The Aborted Confucian Reformation in Korea's Incipient Modernization

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Kim, KyongDong

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Institute of Economic Research, Seoul National University
Seoul Journal of Economics, Vol.1 No.3, pp. 313-356
TasanChong YagyongNeo-Confucianism
If Korea, by any measure, qualifies as a miracle worker insofar as her recent economic performance is concerned, the phenomenon is sufficiently interesting to call for some good explanations. One of the familiar arguments advanced of late has been that it must be due to her cultural tradition, particularly the Confucian heritage. This revelation apparently has its source in the fact that all the East Asian countries, ranging form Japan to Singapore, that have managed to achieve unprecedented rapid economic growth in the past few decades share a common cultural background in Confucianism. I should remind the reader, however, that there has been a curious turnabout over the years in the intellectural disposition toward thisvery same traditional element and its role in modernization in this region. Before these countries suffering from chronic poverty and backwardness, manifested any sign of economic modernization, the villain easily blamed for the miserable lack of development used to be none other than their Confucian tradition. Now that they have accomplished something rather unexpected of societies with such a cultural heritage, the nasty stare has suddenly turned into a cozy smile.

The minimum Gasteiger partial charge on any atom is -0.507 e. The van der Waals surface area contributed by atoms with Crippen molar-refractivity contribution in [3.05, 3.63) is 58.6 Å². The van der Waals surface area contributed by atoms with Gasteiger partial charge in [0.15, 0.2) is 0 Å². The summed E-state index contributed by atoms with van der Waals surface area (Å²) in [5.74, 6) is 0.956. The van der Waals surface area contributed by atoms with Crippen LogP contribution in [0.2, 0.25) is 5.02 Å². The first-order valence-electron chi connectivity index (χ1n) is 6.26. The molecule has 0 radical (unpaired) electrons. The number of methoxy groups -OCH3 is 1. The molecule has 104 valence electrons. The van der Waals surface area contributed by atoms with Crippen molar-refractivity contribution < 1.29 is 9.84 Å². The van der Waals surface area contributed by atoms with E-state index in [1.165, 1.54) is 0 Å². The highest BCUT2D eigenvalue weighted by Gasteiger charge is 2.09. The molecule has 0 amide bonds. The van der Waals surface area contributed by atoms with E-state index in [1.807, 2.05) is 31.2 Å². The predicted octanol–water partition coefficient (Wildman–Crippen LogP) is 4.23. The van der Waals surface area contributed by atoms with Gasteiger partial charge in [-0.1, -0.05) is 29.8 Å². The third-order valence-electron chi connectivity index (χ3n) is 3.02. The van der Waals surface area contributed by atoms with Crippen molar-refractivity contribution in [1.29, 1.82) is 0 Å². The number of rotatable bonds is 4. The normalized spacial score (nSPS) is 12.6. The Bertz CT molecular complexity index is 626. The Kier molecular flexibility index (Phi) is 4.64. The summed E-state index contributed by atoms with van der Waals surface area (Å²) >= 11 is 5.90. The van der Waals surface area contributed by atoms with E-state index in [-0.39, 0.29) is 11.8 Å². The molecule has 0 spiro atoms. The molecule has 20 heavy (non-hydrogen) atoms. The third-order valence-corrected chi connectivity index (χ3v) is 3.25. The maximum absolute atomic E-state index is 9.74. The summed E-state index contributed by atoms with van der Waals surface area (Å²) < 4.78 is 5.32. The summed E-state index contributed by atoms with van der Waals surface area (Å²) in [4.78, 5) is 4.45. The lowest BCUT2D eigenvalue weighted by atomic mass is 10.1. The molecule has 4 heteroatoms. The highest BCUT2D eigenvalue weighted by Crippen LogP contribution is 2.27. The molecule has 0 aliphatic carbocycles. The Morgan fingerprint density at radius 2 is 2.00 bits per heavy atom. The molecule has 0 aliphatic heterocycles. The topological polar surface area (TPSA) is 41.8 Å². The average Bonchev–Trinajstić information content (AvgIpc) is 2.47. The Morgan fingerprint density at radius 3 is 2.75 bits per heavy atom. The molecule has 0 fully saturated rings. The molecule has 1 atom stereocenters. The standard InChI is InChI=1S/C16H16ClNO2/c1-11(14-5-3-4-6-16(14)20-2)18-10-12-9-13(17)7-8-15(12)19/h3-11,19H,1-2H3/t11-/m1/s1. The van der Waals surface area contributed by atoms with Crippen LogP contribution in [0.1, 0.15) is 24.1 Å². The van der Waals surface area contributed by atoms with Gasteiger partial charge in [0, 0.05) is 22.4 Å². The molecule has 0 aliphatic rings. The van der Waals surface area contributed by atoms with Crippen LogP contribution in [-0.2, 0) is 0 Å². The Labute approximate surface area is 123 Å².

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College of Social Sciences (사회과학대학)Institute of Economics Research (경제연구소)Seoul Journal of Economics (SJE)Seoul Journal of Economics vol.01(3) (Fall 1988)
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